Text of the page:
The next option is to have Parts A & B and get a Medicare Supplement and standalone drug coverage. The Medicare Supplement is available from many the insurance companies and while the plans are standardized by the government the premiums are set by the insurance company and do vary all over the place. These Medicare Supplements are designated by a letter code like plan G or A or B etc. These plans offer standard benefits, so all plan G’s have the same benefits, but the premiums are all different based on which insurance company you choose. Choosing the right insurance company for you is difficult. Rates vary so my suggestion is to use an experienced Medicare broker who understands the local market and can explain the differences between companies and the pricing. You also have to buy a standalone drug plan because these supplements do not offer it and the law requires you to have a plan even if you take no medications. Guess what, there is a lifetime fine for not having a drug plan and there are specific times when you can buy one so do it when you buy your supplement to avoid the fines. There is a new rule in Nevada called the birthday rule allowing you to change your supplement plans with guaranteed issue the month of and the month after your birthday. Change any other time and you have to go through underwriting meaning you could be denied coverage based on your medical issues.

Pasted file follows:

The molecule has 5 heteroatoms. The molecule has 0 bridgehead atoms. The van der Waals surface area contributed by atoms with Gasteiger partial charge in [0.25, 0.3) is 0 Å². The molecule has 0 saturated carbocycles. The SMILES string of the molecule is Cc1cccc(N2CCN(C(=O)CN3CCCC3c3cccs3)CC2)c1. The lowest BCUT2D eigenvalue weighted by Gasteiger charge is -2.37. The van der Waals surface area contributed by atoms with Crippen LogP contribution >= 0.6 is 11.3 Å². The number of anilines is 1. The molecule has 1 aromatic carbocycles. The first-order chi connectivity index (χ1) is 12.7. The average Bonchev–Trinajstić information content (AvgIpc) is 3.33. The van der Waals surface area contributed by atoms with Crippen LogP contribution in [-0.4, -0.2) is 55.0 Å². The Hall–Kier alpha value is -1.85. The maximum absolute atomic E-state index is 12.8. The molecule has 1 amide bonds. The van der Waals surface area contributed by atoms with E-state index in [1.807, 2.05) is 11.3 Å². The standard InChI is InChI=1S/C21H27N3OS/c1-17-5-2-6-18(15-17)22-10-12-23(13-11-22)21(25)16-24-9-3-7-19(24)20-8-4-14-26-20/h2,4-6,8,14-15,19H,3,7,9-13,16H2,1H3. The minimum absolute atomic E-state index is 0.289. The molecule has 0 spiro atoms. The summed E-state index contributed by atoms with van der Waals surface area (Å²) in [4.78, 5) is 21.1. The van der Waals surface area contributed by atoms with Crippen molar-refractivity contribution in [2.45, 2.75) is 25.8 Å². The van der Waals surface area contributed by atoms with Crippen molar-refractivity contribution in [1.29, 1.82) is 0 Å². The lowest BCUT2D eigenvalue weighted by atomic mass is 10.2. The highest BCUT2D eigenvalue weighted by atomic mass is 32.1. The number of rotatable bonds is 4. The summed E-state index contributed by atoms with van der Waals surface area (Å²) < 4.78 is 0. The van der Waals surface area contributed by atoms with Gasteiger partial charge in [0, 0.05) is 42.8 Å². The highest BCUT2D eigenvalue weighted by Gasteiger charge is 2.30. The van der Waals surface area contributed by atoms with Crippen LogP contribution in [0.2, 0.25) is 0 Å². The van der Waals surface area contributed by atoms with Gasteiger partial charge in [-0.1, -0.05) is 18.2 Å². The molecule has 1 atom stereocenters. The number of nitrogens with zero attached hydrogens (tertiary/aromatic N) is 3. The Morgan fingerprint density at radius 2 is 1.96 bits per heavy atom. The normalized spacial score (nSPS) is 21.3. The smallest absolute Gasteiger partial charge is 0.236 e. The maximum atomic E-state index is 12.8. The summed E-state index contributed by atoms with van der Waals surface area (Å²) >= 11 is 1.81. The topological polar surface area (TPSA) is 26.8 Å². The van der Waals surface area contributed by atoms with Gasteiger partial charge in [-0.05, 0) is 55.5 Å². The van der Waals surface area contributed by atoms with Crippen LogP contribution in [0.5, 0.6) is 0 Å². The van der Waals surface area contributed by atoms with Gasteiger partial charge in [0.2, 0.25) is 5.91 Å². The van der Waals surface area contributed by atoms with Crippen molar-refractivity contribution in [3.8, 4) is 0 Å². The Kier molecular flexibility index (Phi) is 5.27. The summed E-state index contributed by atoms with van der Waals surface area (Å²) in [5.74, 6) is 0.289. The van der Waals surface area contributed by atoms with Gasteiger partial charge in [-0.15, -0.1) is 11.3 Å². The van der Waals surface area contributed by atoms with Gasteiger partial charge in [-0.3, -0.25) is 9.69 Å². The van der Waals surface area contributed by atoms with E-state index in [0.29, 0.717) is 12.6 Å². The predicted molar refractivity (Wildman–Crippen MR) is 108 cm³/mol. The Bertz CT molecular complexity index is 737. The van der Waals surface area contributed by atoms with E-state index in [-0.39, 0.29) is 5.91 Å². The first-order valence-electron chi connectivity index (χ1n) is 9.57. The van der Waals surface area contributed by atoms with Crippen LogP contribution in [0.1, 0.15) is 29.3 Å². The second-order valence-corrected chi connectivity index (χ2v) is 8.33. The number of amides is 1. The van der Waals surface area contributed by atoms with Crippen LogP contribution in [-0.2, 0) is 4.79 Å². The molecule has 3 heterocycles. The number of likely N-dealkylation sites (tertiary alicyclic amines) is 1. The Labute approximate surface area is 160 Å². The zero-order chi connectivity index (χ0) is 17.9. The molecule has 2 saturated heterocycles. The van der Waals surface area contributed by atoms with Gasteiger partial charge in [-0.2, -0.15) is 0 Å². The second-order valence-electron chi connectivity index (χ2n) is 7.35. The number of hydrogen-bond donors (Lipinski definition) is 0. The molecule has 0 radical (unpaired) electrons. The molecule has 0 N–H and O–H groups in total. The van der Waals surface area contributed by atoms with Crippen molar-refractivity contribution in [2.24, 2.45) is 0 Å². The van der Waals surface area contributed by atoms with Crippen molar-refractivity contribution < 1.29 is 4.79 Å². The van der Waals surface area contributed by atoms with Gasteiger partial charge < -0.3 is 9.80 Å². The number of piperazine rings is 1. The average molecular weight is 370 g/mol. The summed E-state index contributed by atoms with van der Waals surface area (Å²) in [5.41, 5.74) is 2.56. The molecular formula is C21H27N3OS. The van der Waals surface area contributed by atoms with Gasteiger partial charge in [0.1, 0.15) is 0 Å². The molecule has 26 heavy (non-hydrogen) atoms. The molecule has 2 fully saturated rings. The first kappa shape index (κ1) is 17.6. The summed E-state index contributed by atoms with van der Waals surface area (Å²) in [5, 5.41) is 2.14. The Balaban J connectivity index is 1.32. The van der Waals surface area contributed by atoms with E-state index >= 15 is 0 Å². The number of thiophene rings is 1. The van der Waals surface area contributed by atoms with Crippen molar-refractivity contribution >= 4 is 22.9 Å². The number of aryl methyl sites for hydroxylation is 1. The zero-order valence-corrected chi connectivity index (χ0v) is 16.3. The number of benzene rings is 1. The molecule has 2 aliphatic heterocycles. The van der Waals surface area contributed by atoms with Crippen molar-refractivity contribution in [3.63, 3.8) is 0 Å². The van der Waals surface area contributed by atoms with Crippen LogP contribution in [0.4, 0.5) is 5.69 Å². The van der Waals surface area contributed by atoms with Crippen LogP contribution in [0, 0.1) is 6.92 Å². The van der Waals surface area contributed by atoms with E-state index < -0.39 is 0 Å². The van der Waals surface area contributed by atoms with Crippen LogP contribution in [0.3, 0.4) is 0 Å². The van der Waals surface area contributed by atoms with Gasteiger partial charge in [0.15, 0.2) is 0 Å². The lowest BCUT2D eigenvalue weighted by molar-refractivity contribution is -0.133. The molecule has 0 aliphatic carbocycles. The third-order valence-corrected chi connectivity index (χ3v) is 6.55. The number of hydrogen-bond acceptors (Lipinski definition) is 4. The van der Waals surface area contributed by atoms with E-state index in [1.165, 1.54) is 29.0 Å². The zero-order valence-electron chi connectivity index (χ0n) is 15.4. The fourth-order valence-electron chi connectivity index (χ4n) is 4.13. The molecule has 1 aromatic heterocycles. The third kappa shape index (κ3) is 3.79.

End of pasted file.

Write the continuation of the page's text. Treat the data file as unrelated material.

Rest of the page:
Lastly, there are Medicare Advantage plans that include drug coverage and most of these plans do not have a monthly premium because between the government and the insurance company these premiums have been eliminated. These MAPD plans come in both HMO and PPO type plans. Deciding which type of plan is your choice as the consumer. Your broker can advise you and explain the differences, but the choice is yours to make. The Medicare broker should be familiar with the local market to advise you of the best plan for you. Medicare allows you to change plans annually between October 15th and December 7th and again between January 1st and March 31st. After those dates, you are locked into your plan for the remainder of the year.

As you now know, there are many options available, and you should choose wisely based on your medical needs and ability to pay the premiums. Using an experienced Medicare broker is in your best interest as they know the local marketplace and they cannot charge you for their services. Ask them for advice to get the best plan for your needs. 

That’s the local Medicare market. By the way, if you leave the state or county, you first notify social security of that move. 

If have a Medicare supplement all you must do if notify the insurance company and they will give you the rate for that area. You must change your drug plan and the best way to do that is to notify social security that you have moved out of state or county, and they allow you 63 days to change your drug plan. If you have an MAPD plan you must change that plan with one in your new location. It all starts when you notify social security that you moved. Then go shopping or call a Medicare broker for advice.

The Barend Agency Inc.

Len Barend, broker